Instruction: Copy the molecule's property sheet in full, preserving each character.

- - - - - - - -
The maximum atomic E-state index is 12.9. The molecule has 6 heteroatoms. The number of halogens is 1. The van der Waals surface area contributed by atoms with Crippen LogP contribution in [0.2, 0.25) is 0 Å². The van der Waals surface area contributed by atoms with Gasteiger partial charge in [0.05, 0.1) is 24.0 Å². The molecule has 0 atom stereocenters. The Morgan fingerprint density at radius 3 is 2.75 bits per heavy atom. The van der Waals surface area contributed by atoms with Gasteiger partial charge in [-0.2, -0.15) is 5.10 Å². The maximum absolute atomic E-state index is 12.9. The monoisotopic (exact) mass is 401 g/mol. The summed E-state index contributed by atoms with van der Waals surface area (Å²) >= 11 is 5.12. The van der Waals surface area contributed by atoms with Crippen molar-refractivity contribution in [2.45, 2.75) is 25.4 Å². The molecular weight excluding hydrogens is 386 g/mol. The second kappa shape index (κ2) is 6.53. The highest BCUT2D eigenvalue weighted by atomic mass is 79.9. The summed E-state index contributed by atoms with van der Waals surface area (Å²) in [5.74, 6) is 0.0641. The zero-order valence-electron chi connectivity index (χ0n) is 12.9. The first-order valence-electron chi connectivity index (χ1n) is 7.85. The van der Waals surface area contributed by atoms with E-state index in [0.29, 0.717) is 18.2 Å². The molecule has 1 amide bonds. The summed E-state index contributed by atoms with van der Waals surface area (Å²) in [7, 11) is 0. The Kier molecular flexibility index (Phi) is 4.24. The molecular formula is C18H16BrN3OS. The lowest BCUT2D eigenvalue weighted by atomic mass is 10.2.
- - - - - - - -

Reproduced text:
The maximum atomic E-state index is 12.9. The molecule has 6 heteroatoms. The number of halogens is 1. The van der Waals surface area contributed by atoms with Crippen LogP contribution in [0.2, 0.25) is 0 Å². The van der Waals surface area contributed by atoms with Gasteiger partial charge in [0.05, 0.1) is 24.0 Å². The molecule has 0 atom stereocenters. The Morgan fingerprint density at radius 3 is 2.75 bits per heavy atom. The van der Waals surface area contributed by atoms with Gasteiger partial charge in [-0.2, -0.15) is 5.10 Å². The maximum absolute atomic E-state index is 12.9. The monoisotopic (exact) mass is 401 g/mol. The summed E-state index contributed by atoms with van der Waals surface area (Å²) >= 11 is 5.12. The van der Waals surface area contributed by atoms with Crippen molar-refractivity contribution in [2.45, 2.75) is 25.4 Å². The molecular weight excluding hydrogens is 386 g/mol. The second kappa shape index (κ2) is 6.53. The highest BCUT2D eigenvalue weighted by atomic mass is 79.9. The summed E-state index contributed by atoms with van der Waals surface area (Å²) in [5.74, 6) is 0.0641. The zero-order valence-electron chi connectivity index (χ0n) is 12.9. The first-order valence-electron chi connectivity index (χ1n) is 7.85. The van der Waals surface area contributed by atoms with E-state index in [0.29, 0.717) is 18.2 Å². The molecule has 1 amide bonds. The summed E-state index contributed by atoms with van der Waals surface area (Å²) in [7, 11) is 0. The Kier molecular flexibility index (Phi) is 4.24. The molecular formula is C18H16BrN3OS. The lowest BCUT2D eigenvalue weighted by atomic mass is 10.2.